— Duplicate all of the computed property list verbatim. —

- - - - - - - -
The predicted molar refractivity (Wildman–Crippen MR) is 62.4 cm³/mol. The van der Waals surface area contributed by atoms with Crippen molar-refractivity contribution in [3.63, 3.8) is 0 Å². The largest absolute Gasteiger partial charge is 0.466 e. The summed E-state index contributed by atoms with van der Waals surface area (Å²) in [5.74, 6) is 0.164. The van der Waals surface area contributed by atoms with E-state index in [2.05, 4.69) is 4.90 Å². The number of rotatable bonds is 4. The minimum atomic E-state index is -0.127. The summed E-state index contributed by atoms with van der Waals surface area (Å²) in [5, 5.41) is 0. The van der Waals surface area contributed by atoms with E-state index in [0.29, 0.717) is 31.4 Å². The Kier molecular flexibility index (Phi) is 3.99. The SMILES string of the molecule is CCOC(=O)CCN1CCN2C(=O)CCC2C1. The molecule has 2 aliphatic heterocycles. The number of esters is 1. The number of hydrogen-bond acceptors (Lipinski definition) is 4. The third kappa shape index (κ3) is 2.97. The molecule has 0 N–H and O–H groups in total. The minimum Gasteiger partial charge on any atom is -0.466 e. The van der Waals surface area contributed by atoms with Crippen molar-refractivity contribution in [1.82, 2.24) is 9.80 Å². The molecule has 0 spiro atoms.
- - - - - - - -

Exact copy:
The predicted molar refractivity (Wildman–Crippen MR) is 62.4 cm³/mol. The van der Waals surface area contributed by atoms with Crippen molar-refractivity contribution in [3.63, 3.8) is 0 Å². The largest absolute Gasteiger partial charge is 0.466 e. The summed E-state index contributed by atoms with van der Waals surface area (Å²) in [5.74, 6) is 0.164. The van der Waals surface area contributed by atoms with E-state index in [2.05, 4.69) is 4.90 Å². The number of rotatable bonds is 4. The minimum atomic E-state index is -0.127. The summed E-state index contributed by atoms with van der Waals surface area (Å²) in [5, 5.41) is 0. The van der Waals surface area contributed by atoms with E-state index in [0.29, 0.717) is 31.4 Å². The Kier molecular flexibility index (Phi) is 3.99. The SMILES string of the molecule is CCOC(=O)CCN1CCN2C(=O)CCC2C1. The molecule has 2 aliphatic heterocycles. The number of esters is 1. The number of hydrogen-bond acceptors (Lipinski definition) is 4. The third kappa shape index (κ3) is 2.97. The molecule has 0 N–H and O–H groups in total. The minimum Gasteiger partial charge on any atom is -0.466 e. The van der Waals surface area contributed by atoms with Crippen molar-refractivity contribution in [1.82, 2.24) is 9.80 Å². The molecule has 0 spiro atoms.